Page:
Latin American Network Information Center - LANIC

Havana, Radio Radio Progreso, in Spanish to Cuba, Mar. 23, 1959, 0207

(Live speech by Premier Fidel Castro at Havana labor rally)

(Text) Cuban workers, People of Cuba, we have let ourselves go a bit, and
it would be well for us to come back down to earth. Nobody ever knows which
public appearance will be the hardest for him. When he has felt that some
of his appearances were hard, another will come along still harder. For me
none has been as difficult as this one today, when I intend to disagree
with our distinguished guest, Jose Figueres. I am afraid of expressing my
disagreement and failing in the elemental courtesy due our guest. It is
hard to speak to the people today, because every revolution is difficult
and complex in itself, and this is aggravated when to the complex domestic
problems of the country we must add complex international problems. Without
going beyond our domestic problems, our task is a difficult one in itself,
because (words indistinct) and because this is a true revolution, not just
one more farce of the many America has witnessed; because this is a
revolution, not a barracks coup; because it is (words indistinct); because
it is a surgical operation, with amputation required, and an end to daubing
on a little mercurochrome.

We have big problems.  We have a good proportion of those who have studied
here, and they have studied because they are the only ones who had that
privilege, because vested interests and (word indistinct) monopoly is
almost the same thing, because vested interests and a monopoly of the
organs for disseminating ideas are one and the same thing; because vested
interests and the power to mobilize all resources created by man for the
purpose of influencing other men are one and the same thing; because vested
interests and old reactionary law are one and the same thing; because
vested interests and (word indistinct) unluckily adapted to the situations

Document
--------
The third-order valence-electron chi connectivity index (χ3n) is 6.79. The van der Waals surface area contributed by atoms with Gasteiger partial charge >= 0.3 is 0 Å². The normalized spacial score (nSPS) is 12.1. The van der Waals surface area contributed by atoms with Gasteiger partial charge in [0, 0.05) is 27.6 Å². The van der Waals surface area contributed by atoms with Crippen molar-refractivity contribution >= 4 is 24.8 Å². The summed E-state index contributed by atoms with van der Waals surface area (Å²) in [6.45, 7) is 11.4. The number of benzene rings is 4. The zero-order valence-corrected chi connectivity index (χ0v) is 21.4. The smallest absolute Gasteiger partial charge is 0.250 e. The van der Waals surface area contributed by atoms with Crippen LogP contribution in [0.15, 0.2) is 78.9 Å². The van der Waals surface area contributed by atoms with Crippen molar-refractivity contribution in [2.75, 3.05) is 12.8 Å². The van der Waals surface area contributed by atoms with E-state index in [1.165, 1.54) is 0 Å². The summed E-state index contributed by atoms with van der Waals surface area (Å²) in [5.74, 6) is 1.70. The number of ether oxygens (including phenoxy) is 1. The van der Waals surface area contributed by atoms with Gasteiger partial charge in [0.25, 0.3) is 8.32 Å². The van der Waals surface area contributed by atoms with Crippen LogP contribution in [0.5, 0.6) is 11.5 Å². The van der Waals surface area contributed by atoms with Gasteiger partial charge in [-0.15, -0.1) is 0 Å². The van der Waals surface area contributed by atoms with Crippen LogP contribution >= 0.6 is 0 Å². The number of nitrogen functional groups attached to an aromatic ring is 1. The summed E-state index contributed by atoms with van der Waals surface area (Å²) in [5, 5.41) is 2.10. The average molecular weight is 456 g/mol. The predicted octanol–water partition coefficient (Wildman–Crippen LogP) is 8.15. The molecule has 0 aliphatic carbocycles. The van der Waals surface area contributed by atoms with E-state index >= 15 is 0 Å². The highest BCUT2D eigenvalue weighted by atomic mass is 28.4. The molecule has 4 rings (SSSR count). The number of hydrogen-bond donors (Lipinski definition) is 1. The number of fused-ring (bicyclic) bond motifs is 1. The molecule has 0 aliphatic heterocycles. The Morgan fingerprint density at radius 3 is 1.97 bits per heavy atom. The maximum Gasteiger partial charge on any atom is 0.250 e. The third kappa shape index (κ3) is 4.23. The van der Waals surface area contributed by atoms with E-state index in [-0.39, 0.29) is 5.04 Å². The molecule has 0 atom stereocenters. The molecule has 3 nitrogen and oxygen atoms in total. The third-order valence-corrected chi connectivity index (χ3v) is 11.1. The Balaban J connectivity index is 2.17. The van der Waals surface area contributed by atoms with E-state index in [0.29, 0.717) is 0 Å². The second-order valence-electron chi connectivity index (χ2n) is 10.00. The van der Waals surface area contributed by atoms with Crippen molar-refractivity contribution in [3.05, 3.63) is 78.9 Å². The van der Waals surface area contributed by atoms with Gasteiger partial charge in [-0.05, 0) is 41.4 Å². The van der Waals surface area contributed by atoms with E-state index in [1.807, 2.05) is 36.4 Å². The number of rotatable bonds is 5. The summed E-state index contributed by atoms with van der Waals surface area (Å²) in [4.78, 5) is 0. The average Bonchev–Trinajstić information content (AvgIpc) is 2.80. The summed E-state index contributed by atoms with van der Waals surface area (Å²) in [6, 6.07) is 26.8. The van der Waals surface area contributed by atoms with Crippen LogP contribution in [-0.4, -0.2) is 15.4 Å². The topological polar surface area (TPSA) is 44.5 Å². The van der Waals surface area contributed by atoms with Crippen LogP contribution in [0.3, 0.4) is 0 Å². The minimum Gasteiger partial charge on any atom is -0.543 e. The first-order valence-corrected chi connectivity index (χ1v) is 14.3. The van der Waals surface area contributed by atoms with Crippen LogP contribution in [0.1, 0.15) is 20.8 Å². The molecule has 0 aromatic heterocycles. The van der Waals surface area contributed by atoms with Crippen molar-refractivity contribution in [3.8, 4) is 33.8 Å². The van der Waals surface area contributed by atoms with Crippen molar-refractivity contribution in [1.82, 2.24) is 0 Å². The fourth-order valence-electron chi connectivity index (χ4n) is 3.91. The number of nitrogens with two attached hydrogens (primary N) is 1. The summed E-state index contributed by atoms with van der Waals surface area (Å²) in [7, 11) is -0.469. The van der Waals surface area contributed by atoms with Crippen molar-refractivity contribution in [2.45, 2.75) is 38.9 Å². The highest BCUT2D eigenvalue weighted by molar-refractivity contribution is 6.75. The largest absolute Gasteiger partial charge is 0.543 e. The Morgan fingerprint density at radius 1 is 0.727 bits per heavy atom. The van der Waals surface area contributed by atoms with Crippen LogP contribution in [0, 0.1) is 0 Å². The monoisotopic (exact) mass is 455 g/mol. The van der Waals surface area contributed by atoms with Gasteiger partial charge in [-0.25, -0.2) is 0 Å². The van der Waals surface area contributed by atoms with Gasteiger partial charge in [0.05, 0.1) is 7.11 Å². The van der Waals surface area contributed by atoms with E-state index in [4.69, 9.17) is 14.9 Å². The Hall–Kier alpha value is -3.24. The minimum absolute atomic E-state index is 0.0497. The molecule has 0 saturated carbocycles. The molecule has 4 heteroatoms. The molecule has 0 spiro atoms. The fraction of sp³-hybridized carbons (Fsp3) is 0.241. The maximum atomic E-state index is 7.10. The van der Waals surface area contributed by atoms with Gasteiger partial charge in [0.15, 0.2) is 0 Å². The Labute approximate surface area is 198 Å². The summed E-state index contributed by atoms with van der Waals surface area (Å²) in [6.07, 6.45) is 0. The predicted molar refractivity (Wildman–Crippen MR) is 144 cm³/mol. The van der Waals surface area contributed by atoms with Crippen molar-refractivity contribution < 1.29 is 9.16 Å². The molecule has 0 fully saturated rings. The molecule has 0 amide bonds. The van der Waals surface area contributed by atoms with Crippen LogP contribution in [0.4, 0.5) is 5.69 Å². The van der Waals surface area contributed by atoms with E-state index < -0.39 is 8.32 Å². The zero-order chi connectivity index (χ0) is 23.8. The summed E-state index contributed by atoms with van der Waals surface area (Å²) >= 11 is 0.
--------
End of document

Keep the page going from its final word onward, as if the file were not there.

that were established through the decades and the centuries by those vested
interests are one and the same; because the vested interests of the
national oligarchy and of the international oligarchy are the same, and
because national and international reaction unite against the Cuban
revolution; because the entire reactionary oligarchy of the hemisphere
unites against the Cuban revolution; because the press campaigns emanating
from the offices of the international news agencies have been echoed by the
reactionary press of America; Because in every corner of the hemisphere it
prints the slander and lies sent out by the news agencies; and in those
countries it is the same interests or similar interests as those that are
opposing the revolution here--interests like those that sustained and made
possible the tyranny here; interests like the ones we are routing here;
interests that do not want a revolution like this to take place in other
countries of America.

(And it is true that?) there is such a campaign, a campaign so great, so
infamous, and so persistent that even men like Jose Figueres, whom we
supposed free of fears and prejudice, have been influenced by these
campaigns. And in this way an effort has been made to isolate us, to turn
feeling against us, throughout the hemisphere; and in this way an effort
has been made to turn the hatred (of more than two-thirds?) of the